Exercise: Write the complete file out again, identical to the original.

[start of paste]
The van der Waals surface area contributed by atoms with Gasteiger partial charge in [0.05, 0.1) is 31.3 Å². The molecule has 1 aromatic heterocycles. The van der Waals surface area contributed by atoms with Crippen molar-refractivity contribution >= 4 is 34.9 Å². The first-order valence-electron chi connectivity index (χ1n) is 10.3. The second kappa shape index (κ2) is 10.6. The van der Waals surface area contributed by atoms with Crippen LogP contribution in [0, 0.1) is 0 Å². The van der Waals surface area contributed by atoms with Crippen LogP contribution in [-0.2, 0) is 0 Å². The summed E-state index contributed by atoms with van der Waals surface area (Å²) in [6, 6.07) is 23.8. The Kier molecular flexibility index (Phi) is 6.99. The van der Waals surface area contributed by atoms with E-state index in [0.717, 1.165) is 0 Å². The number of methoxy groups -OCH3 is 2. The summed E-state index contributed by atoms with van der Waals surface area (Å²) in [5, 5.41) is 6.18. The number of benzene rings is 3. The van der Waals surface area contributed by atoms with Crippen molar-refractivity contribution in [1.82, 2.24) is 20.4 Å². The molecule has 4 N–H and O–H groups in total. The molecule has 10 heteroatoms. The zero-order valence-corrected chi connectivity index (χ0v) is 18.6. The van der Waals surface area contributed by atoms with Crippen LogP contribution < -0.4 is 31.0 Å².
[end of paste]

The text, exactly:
The van der Waals surface area contributed by atoms with Gasteiger partial charge in [0.05, 0.1) is 31.3 Å². The molecule has 1 aromatic heterocycles. The van der Waals surface area contributed by atoms with Crippen molar-refractivity contribution >= 4 is 34.9 Å². The first-order valence-electron chi connectivity index (χ1n) is 10.3. The second kappa shape index (κ2) is 10.6. The van der Waals surface area contributed by atoms with Crippen LogP contribution in [0, 0.1) is 0 Å². The van der Waals surface area contributed by atoms with Crippen LogP contribution in [-0.2, 0) is 0 Å². The summed E-state index contributed by atoms with van der Waals surface area (Å²) in [6, 6.07) is 23.8. The Kier molecular flexibility index (Phi) is 6.99. The van der Waals surface area contributed by atoms with E-state index in [0.717, 1.165) is 0 Å². The number of methoxy groups -OCH3 is 2. The summed E-state index contributed by atoms with van der Waals surface area (Å²) in [5, 5.41) is 6.18. The number of benzene rings is 3. The van der Waals surface area contributed by atoms with Crippen molar-refractivity contribution in [1.82, 2.24) is 20.4 Å². The molecule has 4 N–H and O–H groups in total. The molecule has 10 heteroatoms. The zero-order valence-corrected chi connectivity index (χ0v) is 18.6. The van der Waals surface area contributed by atoms with Crippen LogP contribution < -0.4 is 31.0 Å².